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abatis (plural abatis or abatises)
- A means of defense formed by felled trees, or sometimes by bent trees, the ends of whose branches are sharpened and directed outwards, or against the enemy, and more recently fortified with barbed wire. [Mid 19th century.]
- In the middle ages, an officer of the stables who had the care of measuring out the provender; an avenor.
- In fortification, a barricade made of felled trees denuded of their smaller branches, with the butt-ends of the trunks embedded in the earth or secured by pickets, and the sharpened ends of the branches directed upward and outward toward an advancing enemy, for the purpose of obstructing his progress. In field-fortifications the abatis is usually constructed in front of the ditch. See fortification.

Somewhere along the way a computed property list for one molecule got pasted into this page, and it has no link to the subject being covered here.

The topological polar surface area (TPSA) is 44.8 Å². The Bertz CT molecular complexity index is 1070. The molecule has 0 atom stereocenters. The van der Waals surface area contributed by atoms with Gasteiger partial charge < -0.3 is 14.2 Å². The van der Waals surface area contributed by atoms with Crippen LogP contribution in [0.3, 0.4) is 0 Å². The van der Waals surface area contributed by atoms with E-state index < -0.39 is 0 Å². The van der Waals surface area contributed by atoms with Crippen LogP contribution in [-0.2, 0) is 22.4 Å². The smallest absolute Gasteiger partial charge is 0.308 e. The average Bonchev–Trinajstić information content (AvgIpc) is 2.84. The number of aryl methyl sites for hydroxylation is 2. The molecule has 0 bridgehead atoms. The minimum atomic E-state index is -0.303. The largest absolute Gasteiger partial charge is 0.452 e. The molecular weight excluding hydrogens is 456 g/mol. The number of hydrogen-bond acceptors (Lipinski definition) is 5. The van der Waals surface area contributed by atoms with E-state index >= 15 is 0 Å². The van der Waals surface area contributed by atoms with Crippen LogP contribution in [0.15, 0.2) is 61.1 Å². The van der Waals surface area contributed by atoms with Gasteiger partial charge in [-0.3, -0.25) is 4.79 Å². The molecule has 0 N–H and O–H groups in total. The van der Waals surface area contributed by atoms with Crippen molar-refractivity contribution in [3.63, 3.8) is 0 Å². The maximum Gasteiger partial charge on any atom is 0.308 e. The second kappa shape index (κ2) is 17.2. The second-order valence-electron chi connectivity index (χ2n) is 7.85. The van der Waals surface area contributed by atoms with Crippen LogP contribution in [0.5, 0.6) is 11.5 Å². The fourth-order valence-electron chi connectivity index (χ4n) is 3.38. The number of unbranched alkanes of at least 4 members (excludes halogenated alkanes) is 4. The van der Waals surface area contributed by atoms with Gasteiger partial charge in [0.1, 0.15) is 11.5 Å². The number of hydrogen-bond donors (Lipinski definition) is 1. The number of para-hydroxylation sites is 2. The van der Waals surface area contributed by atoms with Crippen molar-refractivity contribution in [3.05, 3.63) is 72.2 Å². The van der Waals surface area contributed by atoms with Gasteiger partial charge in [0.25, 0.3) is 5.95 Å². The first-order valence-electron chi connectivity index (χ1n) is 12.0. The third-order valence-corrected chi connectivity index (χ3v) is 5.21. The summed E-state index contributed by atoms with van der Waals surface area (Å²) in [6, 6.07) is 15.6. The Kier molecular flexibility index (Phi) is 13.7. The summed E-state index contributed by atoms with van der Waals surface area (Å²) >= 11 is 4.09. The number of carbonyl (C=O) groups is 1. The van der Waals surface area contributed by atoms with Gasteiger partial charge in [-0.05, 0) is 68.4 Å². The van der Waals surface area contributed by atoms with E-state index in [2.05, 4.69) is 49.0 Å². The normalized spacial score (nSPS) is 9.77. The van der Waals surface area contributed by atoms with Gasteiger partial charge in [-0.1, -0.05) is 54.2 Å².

- In coal-mining, walls of cord-wood piled up crosswise to keep the underground roads open so as to secure ventilation.
- 1889 Century Dictionary, volume 1 page 5
means of defense
- ^ Lesley Brown, editor-in-chief; William R. Trumble and Angus Stevenson, editors (2002) , “abatis”, in The Shorter Oxford English Dictionary on Historical Principles, 5th edition, Oxford; New York, N.Y.: Oxford University Press, →ISBN, page 2
- second-person singular present subjunctive form of abatre
- past of abatar
abatis m (plural abatises)
- abatis (fortification formed by felled trees with sharpened branches)